February 8, 2019


NFL lessons to learn from Patriots' title run; a new hiring trend? (Bucky Brooks, 2/08/19, NFL.com)

3) Place greater value on intelligence than athleticism.

During my scouting days, the Patriots were one of the franchises that placed significant emphasis on acquiring college graduates and former team captains on draft day. The thought behind the strategy was to add as many smart, tough-minded players to the roster as possible, because it enabled the coaches to put more on their plate when it came to learning schemes and responsibilities.

Now, there isn't a documented correlation between book smarts and football intelligence, but it is sensible to believe great students in the classroom will be able to take information dispensed by coaches and routinely apply it to the field. That's why I wasn't surprised to read in Peter King's postgame column that the Patriots were able to execute plays on the game-winning drive that weren't included in the Super Bowl LIII game plan or practiced in the weeks leading up to the game. It takes a group of high-IQ players to process and flawlessly execute an in-game adjustment without having practice reps to commit it to memory. The Patriots' collective intelligence gave McDaniels enough confidence to make a radical change on the fly and it ultimately helped the team win another title.

On the defensive side of the ball, the Patriots' individual and collective intelligence show up in their ability to execute complex schemes that change weekly. New England is one of the few teams that morphs its defensive fronts each week between a variety of 3-4 and 4-3 alignments which complicate things for the offense. In addition, the Patriots will combine their multi-faceted fronts with exotic pre-snap disguises and post-snap movements that require players to fully comprehend the coverage concepts. Not to mention, they have to understand the defensive coordinator's motives for using those tactics in games.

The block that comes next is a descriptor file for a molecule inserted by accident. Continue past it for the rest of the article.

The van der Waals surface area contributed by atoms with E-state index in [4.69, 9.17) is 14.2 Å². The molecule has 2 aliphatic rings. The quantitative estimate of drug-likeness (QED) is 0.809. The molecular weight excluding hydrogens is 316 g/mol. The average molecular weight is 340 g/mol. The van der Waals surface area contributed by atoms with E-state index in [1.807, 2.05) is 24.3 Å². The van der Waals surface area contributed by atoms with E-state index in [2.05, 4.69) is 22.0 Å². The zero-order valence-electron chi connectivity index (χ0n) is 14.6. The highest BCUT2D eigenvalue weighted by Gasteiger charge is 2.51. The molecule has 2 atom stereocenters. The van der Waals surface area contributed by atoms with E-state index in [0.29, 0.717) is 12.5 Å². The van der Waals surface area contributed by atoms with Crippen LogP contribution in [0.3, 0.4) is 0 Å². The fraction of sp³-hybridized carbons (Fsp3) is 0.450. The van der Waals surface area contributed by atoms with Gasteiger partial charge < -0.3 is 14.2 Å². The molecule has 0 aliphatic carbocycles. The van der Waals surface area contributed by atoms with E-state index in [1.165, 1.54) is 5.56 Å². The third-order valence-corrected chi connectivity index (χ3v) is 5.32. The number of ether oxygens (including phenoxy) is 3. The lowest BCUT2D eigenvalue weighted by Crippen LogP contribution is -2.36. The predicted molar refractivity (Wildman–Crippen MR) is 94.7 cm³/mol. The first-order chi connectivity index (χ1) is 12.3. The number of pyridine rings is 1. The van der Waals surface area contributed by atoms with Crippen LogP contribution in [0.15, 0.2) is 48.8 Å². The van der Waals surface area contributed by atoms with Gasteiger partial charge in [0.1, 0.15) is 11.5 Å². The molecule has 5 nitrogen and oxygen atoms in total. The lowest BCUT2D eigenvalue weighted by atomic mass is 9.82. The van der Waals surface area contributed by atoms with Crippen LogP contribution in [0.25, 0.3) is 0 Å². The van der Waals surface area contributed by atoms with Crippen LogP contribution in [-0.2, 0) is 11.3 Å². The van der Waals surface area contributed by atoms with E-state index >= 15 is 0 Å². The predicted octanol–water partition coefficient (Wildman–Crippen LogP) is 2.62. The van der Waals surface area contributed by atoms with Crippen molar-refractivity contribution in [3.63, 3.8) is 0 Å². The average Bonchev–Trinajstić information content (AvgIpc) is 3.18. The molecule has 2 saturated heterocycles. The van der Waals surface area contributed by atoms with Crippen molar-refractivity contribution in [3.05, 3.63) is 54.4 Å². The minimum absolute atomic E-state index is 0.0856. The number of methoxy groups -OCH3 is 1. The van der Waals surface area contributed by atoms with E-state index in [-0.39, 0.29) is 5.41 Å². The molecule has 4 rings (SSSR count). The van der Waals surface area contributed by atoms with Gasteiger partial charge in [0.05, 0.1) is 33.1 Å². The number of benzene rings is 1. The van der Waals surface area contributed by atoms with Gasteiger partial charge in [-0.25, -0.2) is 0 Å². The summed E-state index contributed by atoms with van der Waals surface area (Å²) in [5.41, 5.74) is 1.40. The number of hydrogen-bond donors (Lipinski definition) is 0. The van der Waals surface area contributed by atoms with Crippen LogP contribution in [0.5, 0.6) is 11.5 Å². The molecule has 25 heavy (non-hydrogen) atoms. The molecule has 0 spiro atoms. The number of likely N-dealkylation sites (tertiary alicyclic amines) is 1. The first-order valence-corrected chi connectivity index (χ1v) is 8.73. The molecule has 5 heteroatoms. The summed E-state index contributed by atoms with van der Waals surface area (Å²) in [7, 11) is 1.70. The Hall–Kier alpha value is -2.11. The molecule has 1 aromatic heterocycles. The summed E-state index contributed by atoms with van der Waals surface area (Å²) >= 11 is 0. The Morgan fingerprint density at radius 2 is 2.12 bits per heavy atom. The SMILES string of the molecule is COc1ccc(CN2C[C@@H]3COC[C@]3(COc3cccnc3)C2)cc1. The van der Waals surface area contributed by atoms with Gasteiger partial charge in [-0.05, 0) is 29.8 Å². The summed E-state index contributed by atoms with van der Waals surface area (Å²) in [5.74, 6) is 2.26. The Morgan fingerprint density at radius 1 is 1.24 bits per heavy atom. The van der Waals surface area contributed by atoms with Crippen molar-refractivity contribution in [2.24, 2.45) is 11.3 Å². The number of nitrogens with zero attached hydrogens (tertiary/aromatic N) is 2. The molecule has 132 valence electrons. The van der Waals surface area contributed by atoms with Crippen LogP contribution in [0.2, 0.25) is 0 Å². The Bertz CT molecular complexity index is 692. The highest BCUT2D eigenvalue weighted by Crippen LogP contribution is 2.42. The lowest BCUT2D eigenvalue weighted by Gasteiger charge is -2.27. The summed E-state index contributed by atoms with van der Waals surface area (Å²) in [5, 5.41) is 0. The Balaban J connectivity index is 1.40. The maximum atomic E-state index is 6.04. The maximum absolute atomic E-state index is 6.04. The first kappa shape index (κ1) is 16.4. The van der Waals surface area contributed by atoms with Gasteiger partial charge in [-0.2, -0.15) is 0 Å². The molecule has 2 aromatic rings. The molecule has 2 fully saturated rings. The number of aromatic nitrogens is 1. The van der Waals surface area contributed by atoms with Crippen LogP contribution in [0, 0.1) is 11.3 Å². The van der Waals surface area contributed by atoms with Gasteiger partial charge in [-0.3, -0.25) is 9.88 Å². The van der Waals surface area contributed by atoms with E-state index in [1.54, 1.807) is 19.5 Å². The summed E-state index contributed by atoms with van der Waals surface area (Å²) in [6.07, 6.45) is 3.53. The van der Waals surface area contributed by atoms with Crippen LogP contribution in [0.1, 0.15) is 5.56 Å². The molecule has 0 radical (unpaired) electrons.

Against the Rams, the Patriots threw out a variety of pre-snap disguises and exotic looks to confuse Jared Goff and Sean McVay. The "AFC" (automatic front and coverage) calls and post-snap movement disrupted the flow of the Rams' offense and kept them guessing throughout the game. In addition, the Pats' utilization of more zone coverage -- as opposed to their traditional man-to-man tactics -- threw a wrench into L.A.'s plans. None of those tactics could be executed without a group of high IQ defenders with the capacity to process a vast amount of information without it affecting their individual and collective execution of their assignments.

Posted by at February 8, 2019 6:03 PM